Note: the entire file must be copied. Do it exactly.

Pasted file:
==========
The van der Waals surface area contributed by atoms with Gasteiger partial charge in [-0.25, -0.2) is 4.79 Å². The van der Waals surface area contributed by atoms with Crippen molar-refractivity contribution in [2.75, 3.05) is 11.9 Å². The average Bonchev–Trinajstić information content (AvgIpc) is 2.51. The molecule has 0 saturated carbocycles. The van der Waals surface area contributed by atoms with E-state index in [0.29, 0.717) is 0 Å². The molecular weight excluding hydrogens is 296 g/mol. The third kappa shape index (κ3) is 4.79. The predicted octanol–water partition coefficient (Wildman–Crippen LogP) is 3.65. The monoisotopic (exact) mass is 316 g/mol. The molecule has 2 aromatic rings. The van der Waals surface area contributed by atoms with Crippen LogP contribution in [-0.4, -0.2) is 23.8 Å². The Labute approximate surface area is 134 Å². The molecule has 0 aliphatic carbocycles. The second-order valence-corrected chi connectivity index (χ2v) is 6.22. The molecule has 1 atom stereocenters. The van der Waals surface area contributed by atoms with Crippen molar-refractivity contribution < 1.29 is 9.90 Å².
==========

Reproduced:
The van der Waals surface area contributed by atoms with Gasteiger partial charge in [-0.25, -0.2) is 4.79 Å². The van der Waals surface area contributed by atoms with Crippen molar-refractivity contribution in [2.75, 3.05) is 11.9 Å². The average Bonchev–Trinajstić information content (AvgIpc) is 2.51. The molecule has 0 saturated carbocycles. The van der Waals surface area contributed by atoms with E-state index in [0.29, 0.717) is 0 Å². The molecular weight excluding hydrogens is 296 g/mol. The third kappa shape index (κ3) is 4.79. The predicted octanol–water partition coefficient (Wildman–Crippen LogP) is 3.65. The monoisotopic (exact) mass is 316 g/mol. The molecule has 2 aromatic rings. The van der Waals surface area contributed by atoms with Crippen LogP contribution in [-0.4, -0.2) is 23.8 Å². The Labute approximate surface area is 134 Å². The molecule has 0 aliphatic carbocycles. The second-order valence-corrected chi connectivity index (χ2v) is 6.22. The molecule has 1 atom stereocenters. The van der Waals surface area contributed by atoms with Crippen molar-refractivity contribution < 1.29 is 9.90 Å².